In which I really might take this analysis business too far
Okay friends. I was listening to music this week—as, you know, I do—and something occurred to me that I think has something to it. Either that or it will evidence an overstimulated brain whose sleep schedule this week has been erratic. Maybe the coffee my flatmate has been making is stronger than I realize??
Anyway. You already know Dylan’s been on my mind (mama you been on my mind? stop making puns and get on track). As a matter of fact, in a turn of self-skepticism that surprised even me, no sooner had I opined that Blonde on Blonde was my favorite record than I got suckered into Highway 61 Revisited. As if the universe were asking, “You really wanna make that call? You really wanna commit?”
Blonde on Blonde’s acronym is literally BOB. What do you WANT from me.
Seriously, though, I was drawn back to its predecessor like a fly to…to…vinegar. Because that’s what it is, acidic and acerbic and ready to take no prisoners. I don’t know if I consciously knew this about myself until relatively recently, but I love a mean song. Not a violent one necessarily (unless it’s by a woman—flip that table, girl), just one that reads you, that says you can drop the act I see right through you or hey guess what guys this thing isn’t as great as you all think. And H61R is full of those attitudes. Pretty impressive, as there’s only nine songs.
Then I also had one foot outside the Dylansphere. And I can’t believe I’m about to talk about this song for the second time, but once I noticed the debt that the one owes the other I couldn’t un-notice it.
So here it is: “Semi-Charmed Life,” by Third Eye Blind, is the “Like a Rolling Stone” of our generation.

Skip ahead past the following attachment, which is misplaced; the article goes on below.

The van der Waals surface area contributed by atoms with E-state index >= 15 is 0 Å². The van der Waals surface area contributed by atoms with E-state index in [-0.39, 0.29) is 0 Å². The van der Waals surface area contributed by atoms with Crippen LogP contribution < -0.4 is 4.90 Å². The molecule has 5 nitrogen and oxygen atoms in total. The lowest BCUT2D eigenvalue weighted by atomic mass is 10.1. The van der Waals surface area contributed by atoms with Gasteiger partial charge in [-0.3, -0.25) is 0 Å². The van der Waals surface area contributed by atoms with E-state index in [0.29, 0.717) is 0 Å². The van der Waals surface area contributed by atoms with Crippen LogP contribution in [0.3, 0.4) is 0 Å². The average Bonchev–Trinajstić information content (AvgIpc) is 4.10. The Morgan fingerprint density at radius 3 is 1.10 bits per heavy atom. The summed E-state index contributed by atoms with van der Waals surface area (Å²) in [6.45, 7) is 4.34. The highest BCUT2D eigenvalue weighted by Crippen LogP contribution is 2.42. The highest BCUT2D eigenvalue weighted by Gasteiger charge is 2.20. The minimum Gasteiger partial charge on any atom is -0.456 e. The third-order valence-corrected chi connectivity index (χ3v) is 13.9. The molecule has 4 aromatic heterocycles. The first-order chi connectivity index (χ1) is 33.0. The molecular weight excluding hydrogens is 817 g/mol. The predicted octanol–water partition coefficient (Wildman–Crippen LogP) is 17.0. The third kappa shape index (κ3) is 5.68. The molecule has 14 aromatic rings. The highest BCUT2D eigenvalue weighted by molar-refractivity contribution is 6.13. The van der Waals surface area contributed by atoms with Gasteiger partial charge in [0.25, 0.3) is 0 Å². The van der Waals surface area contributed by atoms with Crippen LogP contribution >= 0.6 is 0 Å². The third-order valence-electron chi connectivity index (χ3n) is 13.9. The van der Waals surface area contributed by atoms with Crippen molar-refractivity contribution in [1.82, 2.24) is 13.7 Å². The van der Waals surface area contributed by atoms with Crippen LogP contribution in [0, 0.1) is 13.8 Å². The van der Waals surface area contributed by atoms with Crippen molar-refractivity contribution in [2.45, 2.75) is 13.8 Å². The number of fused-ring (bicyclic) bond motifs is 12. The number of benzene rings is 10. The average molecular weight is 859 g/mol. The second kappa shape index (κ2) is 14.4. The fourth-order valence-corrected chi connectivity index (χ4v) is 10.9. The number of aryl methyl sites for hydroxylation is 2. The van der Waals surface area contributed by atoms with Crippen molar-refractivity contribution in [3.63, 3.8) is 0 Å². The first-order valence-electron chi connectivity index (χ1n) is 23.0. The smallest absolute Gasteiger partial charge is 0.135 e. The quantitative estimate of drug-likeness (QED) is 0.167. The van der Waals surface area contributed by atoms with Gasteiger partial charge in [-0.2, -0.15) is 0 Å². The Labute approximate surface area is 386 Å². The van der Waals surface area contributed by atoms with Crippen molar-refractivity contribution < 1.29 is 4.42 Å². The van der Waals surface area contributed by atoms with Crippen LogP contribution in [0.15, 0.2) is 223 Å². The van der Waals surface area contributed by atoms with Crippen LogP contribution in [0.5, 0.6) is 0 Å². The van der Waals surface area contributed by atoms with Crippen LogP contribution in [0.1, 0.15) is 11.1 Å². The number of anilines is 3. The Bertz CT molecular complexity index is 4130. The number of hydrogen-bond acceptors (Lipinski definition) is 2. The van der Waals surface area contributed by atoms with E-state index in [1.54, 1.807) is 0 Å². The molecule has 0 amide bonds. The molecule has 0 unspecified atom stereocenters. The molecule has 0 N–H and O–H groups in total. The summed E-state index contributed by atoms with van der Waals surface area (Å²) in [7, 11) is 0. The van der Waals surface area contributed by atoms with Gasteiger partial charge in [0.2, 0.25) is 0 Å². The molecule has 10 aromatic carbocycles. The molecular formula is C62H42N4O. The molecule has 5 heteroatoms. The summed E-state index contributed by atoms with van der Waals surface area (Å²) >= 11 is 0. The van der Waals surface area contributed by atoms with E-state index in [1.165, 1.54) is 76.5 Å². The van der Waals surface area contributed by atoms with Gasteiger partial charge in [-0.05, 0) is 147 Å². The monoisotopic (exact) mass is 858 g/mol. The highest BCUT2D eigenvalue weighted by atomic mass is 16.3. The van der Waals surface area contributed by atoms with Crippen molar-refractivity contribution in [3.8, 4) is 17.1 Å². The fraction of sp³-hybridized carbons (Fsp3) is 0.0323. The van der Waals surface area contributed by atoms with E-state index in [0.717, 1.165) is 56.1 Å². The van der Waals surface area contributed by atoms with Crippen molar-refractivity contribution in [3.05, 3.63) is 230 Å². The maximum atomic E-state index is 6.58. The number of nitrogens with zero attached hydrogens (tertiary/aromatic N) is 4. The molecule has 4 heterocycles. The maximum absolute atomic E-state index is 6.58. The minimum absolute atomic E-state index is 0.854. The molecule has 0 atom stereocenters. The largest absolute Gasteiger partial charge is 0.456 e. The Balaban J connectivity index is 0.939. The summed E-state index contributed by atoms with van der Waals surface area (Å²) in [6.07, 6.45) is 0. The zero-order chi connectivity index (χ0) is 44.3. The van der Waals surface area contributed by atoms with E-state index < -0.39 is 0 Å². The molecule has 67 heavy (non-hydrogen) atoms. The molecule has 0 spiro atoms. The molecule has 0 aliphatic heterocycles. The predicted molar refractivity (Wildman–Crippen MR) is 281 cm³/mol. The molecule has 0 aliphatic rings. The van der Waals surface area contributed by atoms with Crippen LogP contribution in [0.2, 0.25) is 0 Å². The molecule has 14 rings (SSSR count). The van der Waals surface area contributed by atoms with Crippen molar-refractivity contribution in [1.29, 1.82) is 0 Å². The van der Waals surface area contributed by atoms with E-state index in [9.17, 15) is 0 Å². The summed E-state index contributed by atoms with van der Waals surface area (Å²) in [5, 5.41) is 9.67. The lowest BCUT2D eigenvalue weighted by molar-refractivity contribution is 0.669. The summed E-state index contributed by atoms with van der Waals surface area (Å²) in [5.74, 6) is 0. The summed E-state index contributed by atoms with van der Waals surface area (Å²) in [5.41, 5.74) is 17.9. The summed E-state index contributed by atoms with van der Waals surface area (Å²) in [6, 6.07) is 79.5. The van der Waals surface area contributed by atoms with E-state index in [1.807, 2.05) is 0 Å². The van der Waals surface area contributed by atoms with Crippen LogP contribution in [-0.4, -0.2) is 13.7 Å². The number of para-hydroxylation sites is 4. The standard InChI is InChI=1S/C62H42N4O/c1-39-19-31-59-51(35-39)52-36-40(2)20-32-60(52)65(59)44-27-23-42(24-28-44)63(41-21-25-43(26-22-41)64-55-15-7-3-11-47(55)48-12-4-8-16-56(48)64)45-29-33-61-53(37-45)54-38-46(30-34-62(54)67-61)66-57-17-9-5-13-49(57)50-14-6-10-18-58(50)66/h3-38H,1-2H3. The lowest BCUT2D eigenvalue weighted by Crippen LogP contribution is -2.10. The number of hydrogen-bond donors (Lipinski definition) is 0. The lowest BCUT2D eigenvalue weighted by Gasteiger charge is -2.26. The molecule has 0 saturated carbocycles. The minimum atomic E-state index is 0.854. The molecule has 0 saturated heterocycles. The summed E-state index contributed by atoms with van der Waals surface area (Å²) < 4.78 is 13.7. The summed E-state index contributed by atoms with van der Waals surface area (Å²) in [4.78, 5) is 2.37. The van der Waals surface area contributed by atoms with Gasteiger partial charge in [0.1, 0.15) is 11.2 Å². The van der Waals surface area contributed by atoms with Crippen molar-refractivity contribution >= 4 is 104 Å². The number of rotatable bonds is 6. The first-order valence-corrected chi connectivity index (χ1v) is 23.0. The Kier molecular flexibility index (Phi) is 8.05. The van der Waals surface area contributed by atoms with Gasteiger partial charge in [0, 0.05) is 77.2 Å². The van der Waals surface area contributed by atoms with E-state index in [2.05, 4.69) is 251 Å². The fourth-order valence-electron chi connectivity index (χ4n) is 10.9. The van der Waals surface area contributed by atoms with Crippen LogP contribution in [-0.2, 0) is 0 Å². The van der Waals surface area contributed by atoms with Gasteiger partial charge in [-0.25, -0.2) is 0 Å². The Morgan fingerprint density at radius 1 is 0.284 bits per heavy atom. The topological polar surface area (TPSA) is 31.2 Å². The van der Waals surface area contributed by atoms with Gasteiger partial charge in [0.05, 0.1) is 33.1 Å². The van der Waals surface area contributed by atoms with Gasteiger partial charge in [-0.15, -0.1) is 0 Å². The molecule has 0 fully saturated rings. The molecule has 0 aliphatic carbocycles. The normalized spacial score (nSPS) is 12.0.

(Whose generation, Cecilia? The song came out in your infancy. Well, tell that to the group of baby millennials singing along word for word when one of us chose it at karaoke a few years ago. Leave me aloneeeeeee.)
Now, on its own this claim sounds ridiculous. I don’t mean that the late-‘90s gem has had the same musical impact or carries the same cultural weight or whatever. I mean that the wholes may have turned out very differently but the sums of their parts share surprising commonalities.
Their highly disparate texts explore a uniting theme, specifically that of an idle, privileged girl who gets into trouble because of (or to escape from) her sheer aimlessness. Stephan Jenkins, for all intents and purposes the personification of the entity that is Third Eye Blind, renders this girl a recurring character throughout their debut album—another single, “Losing a Whole Year,” which happens to be the opening track, states:
Rich daddy left you with a parachute
Your voice sounds like money and your face is cute
But your daddy left you with no love
You touch everything with a velvet glove
And now you wanna try a life of sin…
Always copping my truths
I kinda get the feeling like I’m being used